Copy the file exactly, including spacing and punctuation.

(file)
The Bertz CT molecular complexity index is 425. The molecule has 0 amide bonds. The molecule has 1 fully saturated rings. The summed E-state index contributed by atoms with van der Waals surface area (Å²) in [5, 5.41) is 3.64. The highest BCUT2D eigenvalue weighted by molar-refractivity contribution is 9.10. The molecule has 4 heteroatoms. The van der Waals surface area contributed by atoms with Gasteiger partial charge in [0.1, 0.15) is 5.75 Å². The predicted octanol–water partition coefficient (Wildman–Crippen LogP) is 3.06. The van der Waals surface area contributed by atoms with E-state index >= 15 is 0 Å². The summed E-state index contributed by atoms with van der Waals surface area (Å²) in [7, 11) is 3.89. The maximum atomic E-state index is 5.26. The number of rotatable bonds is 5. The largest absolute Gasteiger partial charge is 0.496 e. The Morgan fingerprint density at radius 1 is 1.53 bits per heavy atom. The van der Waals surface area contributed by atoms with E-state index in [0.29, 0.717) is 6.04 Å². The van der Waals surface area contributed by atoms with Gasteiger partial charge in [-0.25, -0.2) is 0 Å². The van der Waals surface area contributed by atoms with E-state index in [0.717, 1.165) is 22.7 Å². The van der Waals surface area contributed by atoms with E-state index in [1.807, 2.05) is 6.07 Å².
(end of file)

The Bertz CT molecular complexity index is 425. The molecule has 0 amide bonds. The molecule has 1 fully saturated rings. The summed E-state index contributed by atoms with van der Waals surface area (Å²) in [5, 5.41) is 3.64. The highest BCUT2D eigenvalue weighted by molar-refractivity contribution is 9.10. The molecule has 4 heteroatoms. The van der Waals surface area contributed by atoms with Gasteiger partial charge in [0.1, 0.15) is 5.75 Å². The predicted octanol–water partition coefficient (Wildman–Crippen LogP) is 3.06. The van der Waals surface area contributed by atoms with E-state index >= 15 is 0 Å². The summed E-state index contributed by atoms with van der Waals surface area (Å²) in [7, 11) is 3.89. The maximum atomic E-state index is 5.26. The number of rotatable bonds is 5. The largest absolute Gasteiger partial charge is 0.496 e. The Morgan fingerprint density at radius 1 is 1.53 bits per heavy atom. The van der Waals surface area contributed by atoms with E-state index in [0.29, 0.717) is 6.04 Å². The van der Waals surface area contributed by atoms with Gasteiger partial charge in [-0.25, -0.2) is 0 Å². The van der Waals surface area contributed by atoms with E-state index in [0.717, 1.165) is 22.7 Å². The van der Waals surface area contributed by atoms with E-state index in [1.807, 2.05) is 6.07 Å².